I’m grateful to have grown up in a small factory town in Indiana, where everyone shopped at the same grocery store, went to the same school, and called each other’s parents by their first names.
What seemed to set us apart from the larger towns and cities around us were the lack of funds and resources and, with that, the lack of opportunities.The town was too small to support community centers, kids-oriented nonprofits, theaters or arts organizations. My high school consisted of three hundred students, which meant fewer recruits for sports teams, band and choir, academic clubs than many other schools. We fought harder for what we had and what we did. My town was unpretentious, hard-working, and community-driven.
My parents are from working class families that farmed or worked jobs where you clocked in and out. My heritage is found in a collection of small towns in the rolling hills of Southern Indiana, and I’m proud to have come from these folks. My hometown and my extended family are good parts of the foundation of who I am.
But few of the people I knew growing up or even attended college with (a small Evangelical school in Indiana) are a part of my life besides being Facebook friends because we no longer have enough in common.
My environment has changed, now living in Chicago. Gone are the days when I saw mostly cis, white, straight faces — I now feel more at home in the diversity of my neighborhood and my chosen communities. Chicago is not better than my home town; it’s just very different.
And my lifestyle has changed. At odds with most individuals from my past, I’m unmarried and have no kids. I’m queer and polyamorous. I’m not an Evangelical. And because I live what feels like a very different life, I don’t know how to bridge the gap between us.
I call upon Christian values when I consider how to live a life of integrity. As I’ve studied the politics of Jesus, it has made more and more sense to me that the people he would be fighting for are people of color, transgendered individuals, women, illegal immigrants, political refugees, and Muslims. Because Jesus was the one who drew the line in the sand when men were ready to stone the woman. Because Jesus taught the parable of the good Samaritan and called upon his followers to be the caretakers who transcend politics. Because Jesus ate with the unwanted and the impure. Because Jesus always fought for, protected, and loved the most vulnerable members of society.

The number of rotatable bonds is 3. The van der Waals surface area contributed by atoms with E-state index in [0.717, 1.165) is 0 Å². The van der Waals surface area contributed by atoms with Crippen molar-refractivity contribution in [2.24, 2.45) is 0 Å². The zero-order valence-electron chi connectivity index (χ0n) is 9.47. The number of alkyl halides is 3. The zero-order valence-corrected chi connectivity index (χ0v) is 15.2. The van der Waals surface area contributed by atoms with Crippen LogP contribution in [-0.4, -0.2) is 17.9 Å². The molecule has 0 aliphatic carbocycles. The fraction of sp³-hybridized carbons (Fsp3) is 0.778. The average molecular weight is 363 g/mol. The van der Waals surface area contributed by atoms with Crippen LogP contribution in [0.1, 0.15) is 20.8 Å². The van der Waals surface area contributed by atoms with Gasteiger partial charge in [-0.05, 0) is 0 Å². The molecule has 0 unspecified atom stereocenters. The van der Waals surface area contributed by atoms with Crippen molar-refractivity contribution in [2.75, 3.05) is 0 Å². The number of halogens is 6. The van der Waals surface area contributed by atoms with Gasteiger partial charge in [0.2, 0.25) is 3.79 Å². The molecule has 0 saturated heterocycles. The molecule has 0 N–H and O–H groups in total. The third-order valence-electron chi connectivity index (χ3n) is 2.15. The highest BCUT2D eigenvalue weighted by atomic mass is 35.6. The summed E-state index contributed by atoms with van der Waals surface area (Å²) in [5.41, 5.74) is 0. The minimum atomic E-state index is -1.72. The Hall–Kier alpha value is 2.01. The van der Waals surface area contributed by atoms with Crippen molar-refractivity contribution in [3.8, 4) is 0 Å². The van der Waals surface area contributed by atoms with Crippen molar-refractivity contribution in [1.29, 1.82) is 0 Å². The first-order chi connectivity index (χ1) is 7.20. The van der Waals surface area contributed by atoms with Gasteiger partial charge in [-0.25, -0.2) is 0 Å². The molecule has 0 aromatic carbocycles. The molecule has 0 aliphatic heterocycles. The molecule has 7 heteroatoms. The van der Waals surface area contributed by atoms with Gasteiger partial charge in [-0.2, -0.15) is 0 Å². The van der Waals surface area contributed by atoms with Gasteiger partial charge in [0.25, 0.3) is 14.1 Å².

So when I voted, my choice was simple. Protect those who need protected.
When I say black lives matter and trans lives matter, I’m not saying that other lives matter less. I’m saying that the lives in most immediate danger require my priority. I believe Jesus felt the same when he focused his ministry.
So when I voted (beyond caring in general about women’s rights), I didn’t consider the people I grew up with or my extended family. And while I feel I made the right decision, this still bothers me.
How do I actively love everyone? I care that there are fewer classes being offered to students now attending my old high school because there’s less and less money in the town as factories close and people leave. I care about the shitty ass health insurance system that’s hurting the working class the most. And I care that the direction my faith has gone continues to further isolate me from the more conservative faith of so many.
You know how you can fold a piece of paper and make a crease that makes it easier to tear? I feel like all my life choices have been creating that crease between who I was growing up and who I am now. And when I see other Christians in particular who are well-meaning people on my Facebook feed cheering about Trump’s election, I feel the crease tearing.
I didn’t reach out to anyone before the election because it felt arrogant to only reach out about something that divides us. And it saddens me that I’ve had no other reason to be a part of their lives more than liking pictures of their kids. This includes even many of my good friends from college, an Evangelical school, and some aunts, uncles, and cousins that I’m not close to.
I also didn’t reach out because if they follow me at all on Facebook and read my blog, they’ll know I’m proudly queer and non-monogamous, and I didn’t believe they had any reason to listen to me. And I worried that starting a true authentic conversation would lead to more estrangement.
I want to know if I should accept this divide. I want to know if it’s inevitable or if there’s something I should be doing about it. I want to know if caring and writing about the things that I feel called to care and write about means I can only move forward and never heal the growing rift behind me. Is there a more loving way to protect those who need protected, and practice self-love which means being proudly open about my life choices, and also be in community with those whose opinions I disagree with?
Cross posting on sacredandsubversive.net